Time zone difference may be an advantage if you are interested in “round-the-clock” programming. This means working with the overseas team in shifts, so that programming goes on 24 hours a day. However, this procedure has to be faultlessly arranged and flawlessly performed, otherwise it will mean inefficient use of time. Your offshore vendor and you should have a common data repository and-what is even more important-the same standards, the same culture of work, let alone discipline.

    If You Outsource Software Development

    You may ask the OSP for code samples and have them reviewed by specialists. These samples can appear to be beautiful code, but what if they were created specifically for such cases? If I were you, I’d rather discuss coding standards with the vendor, determine the appropriate requirements, and include them in the text of the agreement.

    Building mock-ups of the system and/or UI prototypes at the specification phase is one of the most important features of efficient software development. If the vendor is reluctant to do it, you may insist on including it in the plan or even think about looking for another vendor.

    Find out if the OSP has a routine procedure of using a bug tracking system to manage bug reports. If they do, you should have access to the bug reports related to your project. If they don’t, you might consider creating your own one and providing the vendor with access to the appropriate bug reports.

    If Something Goes Wrong

    Something that most often goes wrong is the schedule. Linda Hayes, CEO of WorkSoft Inc., says, “Most schedules get off track early, but we fool ourselves into thinking that because it’s early we have time to make it up later. Don’t fall for this one! The odds are that it will get worse as time goes by, not better. And the later it gets, the harder it is to do anything about it, because dependent events start lining up.”

    A clear sign of trouble is a lack of communication. If the manager or team leader responsible for your project doesn’t contact you as regularly as they are supposed to, your instinct should tell you that there’s something shady about it.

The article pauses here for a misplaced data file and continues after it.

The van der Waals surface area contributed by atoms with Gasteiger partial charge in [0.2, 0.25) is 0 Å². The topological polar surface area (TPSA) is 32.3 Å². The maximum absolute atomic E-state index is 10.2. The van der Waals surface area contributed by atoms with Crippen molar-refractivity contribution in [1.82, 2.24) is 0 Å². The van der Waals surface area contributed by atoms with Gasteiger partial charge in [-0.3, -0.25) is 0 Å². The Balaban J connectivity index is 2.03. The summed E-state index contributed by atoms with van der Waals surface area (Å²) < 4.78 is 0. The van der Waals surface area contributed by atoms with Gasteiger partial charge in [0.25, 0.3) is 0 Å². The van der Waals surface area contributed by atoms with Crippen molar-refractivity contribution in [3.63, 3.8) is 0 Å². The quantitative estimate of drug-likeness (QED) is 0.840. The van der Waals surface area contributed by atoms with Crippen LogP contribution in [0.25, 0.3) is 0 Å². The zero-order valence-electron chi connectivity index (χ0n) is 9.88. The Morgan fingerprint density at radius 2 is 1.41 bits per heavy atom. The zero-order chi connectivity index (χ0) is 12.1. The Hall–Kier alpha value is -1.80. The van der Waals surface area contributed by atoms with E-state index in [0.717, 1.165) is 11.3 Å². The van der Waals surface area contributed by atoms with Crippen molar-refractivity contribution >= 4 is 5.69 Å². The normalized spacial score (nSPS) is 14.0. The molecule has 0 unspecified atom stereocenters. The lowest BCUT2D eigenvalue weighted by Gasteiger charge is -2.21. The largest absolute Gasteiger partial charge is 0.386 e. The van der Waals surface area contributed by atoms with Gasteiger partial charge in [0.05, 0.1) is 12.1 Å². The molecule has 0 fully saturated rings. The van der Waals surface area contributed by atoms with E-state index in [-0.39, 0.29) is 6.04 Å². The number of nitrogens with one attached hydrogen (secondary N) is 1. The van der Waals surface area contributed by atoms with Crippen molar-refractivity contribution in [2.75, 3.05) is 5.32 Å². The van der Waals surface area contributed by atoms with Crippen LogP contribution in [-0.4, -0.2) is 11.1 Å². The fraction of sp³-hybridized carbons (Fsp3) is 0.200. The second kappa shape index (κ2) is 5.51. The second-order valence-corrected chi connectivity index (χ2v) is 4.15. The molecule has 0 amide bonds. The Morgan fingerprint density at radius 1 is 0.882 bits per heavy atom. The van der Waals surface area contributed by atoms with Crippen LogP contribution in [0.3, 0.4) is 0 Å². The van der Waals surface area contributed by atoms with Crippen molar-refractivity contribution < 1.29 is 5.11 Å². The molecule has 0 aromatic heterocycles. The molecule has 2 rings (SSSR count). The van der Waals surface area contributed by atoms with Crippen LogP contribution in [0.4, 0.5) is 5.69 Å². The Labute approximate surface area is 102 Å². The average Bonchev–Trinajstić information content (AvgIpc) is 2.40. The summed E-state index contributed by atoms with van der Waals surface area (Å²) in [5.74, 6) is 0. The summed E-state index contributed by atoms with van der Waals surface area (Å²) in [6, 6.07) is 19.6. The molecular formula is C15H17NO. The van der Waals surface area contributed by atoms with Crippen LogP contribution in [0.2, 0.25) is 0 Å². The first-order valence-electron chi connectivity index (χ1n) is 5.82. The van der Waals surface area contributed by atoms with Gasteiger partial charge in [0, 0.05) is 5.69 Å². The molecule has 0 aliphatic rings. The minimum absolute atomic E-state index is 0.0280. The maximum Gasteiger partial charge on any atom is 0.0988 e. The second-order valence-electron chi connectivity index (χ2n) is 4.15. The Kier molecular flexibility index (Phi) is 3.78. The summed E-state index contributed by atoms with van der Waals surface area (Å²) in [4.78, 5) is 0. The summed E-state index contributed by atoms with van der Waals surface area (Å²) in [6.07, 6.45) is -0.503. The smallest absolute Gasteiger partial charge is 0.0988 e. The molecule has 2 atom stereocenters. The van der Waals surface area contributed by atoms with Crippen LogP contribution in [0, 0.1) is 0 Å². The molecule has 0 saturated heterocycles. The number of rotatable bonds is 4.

A clear sign of trouble is a lack of communication. If the manager or team leader responsible for your project doesn’t contact you as regularly as they are supposed to, your instinct should tell you that there’s something shady about it.

    If a milestone is delivered late, and if you’re not satisfied with the communication or the quality of work, you should take the specification and the code that was previously delivered to another vendor.

    Sometimes rescheduling may help, but you have to realize that the project is at risk anyway. If a milestone is delivered late, and if you’re not satisfied with the communication or the quality of work, I believe that you should take the specification and the code that was previously delivered to another vendor.

    Conclusion

    What if everything goes right, the project is delivered on time and on budget, the return on investment is higher than ever before, and you’re satisfied with thoroughness and competence of the offshore vendor? Try to build partnership relations with them, base these relations upon mutual commercial benefit, and you’ll see all your efforts rewarded.

    Basil Tesler is an Editor-in-Chief for Web Space Station, an Illinois based software company. Web Space Station provides total IT solutions covering your most demanding technical needs. Our innovative approach works for you to increase productivity, improve customer service and reduce costs. And, we are dedicated to continually serving your needs through our outstanding and ongoing commitment to quality and support. See more information at http://www.WebSpaceStation.com.

    Outsourcing a Project Overseas
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    About Basil Tesler
    Basil Tesler is an Editor-in-Chief for Web Space Station, an Illinois based software company. Web Space Station provides total IT solutions covering your most demanding technical needs. Our innovative approach works for you to increase productivity, improve customer service and reduce costs. And, we are dedicated to continually serving your needs through our outstanding and ongoing commitment to quality and support. See more information at http://www.WebSpaceStation.com. WebProNews Writer